“Really?” Abby said, feeling like a weight had been lifted from her shoulders. “Thanks, Grandpa. I … might need it.”
“Of course. I think the academy owes me,” he said, and winked. Grandpa’s inventions had not only made the school possible, but they’d given it notoriety and acclaim. There was a reason it was called Cragbridge Hall.
“I’m sure your inventions are seriously amazing,” Derick said.
“Yeah, I can’t wait to see them in person,” Abby added. When she was younger, she used to imagine contraptions with screens and gears and lasers. Of course, as she grew older, she began researching them. She’d seen photos online, but that was nothing like experiencing them for herself.
“I’m sorry I couldn’t show them to you before. One day you’ll know why.” Grandpa looked up at Derick and Abby’s parents. “Can you believe it?”
Dad laughed. “I wish the academy had been open when I was a kid.”
Mom smiled and wiped a tear from her cheek. Maybe it was as difficult for her to send her kids to live away from home as it was for Abby to go.
“We are proud of you both,” Dad said. He gave Abby a quick peck on the forehead, then grabbed Derick by the shirt, pulled him in, and kissed the top of his head. Derick let out a cry as shrill as if his hand had been dipped in a bucket of maggots.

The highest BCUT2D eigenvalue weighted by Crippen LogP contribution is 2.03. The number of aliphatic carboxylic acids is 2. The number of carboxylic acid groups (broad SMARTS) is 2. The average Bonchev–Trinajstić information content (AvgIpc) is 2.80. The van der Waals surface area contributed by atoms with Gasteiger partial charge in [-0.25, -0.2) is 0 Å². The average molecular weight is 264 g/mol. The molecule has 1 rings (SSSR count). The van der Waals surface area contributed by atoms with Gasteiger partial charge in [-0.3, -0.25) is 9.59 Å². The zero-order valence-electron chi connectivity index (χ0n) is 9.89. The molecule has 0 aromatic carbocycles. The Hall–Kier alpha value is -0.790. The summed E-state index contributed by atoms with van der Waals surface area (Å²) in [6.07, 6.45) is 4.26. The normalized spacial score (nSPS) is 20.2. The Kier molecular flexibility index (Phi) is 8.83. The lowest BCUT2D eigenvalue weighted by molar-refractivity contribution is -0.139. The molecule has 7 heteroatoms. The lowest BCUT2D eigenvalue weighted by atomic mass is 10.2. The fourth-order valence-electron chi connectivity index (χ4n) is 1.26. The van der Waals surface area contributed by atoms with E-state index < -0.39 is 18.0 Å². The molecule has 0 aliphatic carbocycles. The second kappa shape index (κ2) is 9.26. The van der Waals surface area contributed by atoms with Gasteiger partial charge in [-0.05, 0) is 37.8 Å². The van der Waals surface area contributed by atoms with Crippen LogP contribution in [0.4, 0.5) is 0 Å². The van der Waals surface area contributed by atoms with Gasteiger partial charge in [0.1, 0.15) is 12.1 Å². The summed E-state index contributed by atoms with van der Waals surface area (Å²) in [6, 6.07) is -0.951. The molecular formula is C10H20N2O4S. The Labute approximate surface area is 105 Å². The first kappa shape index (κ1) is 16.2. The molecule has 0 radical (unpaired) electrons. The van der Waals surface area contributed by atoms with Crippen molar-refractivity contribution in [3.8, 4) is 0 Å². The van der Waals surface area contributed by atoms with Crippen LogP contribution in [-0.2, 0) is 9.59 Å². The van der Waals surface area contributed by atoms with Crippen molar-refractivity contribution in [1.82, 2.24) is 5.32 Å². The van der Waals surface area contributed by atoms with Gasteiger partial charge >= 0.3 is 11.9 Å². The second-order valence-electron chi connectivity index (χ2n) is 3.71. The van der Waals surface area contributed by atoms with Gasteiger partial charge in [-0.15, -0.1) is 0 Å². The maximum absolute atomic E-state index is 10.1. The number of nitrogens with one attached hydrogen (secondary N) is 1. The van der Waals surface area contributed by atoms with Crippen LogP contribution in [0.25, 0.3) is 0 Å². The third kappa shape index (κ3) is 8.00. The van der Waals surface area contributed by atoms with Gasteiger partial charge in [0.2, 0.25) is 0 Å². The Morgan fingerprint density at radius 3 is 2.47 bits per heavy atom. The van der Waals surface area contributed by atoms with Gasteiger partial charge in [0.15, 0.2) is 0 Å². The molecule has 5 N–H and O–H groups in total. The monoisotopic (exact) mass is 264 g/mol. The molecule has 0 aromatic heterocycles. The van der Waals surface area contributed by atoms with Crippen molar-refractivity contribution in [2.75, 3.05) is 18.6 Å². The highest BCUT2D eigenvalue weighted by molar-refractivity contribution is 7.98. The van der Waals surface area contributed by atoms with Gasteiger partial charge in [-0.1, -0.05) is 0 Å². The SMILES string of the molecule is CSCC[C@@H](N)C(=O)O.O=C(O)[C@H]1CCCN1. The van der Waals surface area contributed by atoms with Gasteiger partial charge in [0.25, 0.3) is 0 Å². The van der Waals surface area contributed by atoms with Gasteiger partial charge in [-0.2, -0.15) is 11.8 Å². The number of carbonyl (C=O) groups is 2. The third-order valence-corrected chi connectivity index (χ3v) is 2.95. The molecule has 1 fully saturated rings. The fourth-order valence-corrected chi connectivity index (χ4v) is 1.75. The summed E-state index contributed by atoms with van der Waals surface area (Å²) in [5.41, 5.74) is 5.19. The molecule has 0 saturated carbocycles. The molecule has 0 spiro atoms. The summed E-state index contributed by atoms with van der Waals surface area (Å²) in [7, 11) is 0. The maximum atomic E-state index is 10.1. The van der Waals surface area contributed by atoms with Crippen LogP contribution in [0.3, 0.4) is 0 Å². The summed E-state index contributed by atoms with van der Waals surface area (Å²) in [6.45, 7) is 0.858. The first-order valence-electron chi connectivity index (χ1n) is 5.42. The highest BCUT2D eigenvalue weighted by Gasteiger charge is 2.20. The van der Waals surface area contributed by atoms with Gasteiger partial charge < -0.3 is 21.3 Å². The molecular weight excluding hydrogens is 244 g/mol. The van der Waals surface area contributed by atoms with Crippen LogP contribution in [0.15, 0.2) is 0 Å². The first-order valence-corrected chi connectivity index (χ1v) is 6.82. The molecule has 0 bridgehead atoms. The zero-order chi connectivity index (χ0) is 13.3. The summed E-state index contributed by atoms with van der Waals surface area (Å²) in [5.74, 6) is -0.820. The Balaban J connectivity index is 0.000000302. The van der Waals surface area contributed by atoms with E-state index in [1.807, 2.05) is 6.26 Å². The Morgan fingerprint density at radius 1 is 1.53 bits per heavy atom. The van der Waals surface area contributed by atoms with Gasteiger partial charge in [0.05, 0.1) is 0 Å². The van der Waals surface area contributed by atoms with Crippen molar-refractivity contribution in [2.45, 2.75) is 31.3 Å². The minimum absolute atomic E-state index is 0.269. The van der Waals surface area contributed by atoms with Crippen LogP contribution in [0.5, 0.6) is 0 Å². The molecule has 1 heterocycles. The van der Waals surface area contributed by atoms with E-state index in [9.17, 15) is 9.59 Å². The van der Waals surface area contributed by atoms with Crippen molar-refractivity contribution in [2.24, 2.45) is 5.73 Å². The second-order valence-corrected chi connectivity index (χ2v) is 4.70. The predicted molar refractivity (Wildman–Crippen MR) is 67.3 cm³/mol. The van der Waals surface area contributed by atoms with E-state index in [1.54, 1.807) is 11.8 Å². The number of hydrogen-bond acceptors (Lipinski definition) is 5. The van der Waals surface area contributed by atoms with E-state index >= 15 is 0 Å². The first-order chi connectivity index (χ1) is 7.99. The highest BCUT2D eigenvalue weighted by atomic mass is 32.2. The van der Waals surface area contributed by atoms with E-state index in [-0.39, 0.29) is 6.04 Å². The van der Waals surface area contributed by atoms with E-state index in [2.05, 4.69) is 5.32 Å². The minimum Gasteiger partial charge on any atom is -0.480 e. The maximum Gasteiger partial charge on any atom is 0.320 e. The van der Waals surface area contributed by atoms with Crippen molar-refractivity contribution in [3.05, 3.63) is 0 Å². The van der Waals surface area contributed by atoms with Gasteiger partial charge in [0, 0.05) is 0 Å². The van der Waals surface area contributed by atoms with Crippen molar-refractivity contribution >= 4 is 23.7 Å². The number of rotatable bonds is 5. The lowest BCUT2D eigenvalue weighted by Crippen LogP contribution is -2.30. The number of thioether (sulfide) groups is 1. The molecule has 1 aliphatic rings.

The twins’ father bolted down the old hall with Derick chasing close behind. Abby knew how this would go. They would chase each other around, one would try to get the other in a wrestling hold, and then Dad would probably cheat by tickling, which, of course, would provoke Derick even more. The whole thing would end with violent laughter.
“I’d better referee,” Mom said, and walked down the hall.
“Boys.” Abby shook her head.
Grandpa laughed, wheezing between chuckles.
There was a moment of silence, and then a playful scream from Abby’s father echoed down the hallway. He and Derick were running into the basement.
Abby took a step closer to her grandpa. “Thanks for getting me into the school.”
Grandpa looked sternly back at her, “I didn’t ‘get you in.’ The admissions review did. Just because you’re my granddaughter doesn’t mean you get special treatment.”
Abby smiled. “Grandpa, you’re a genius, but you’re a terrible liar. I got a rejection letter. Then a week later, I got my acceptance. I don’t think schools like Cragbridge Hall change their minds like that unless someone is pretty persuasive.”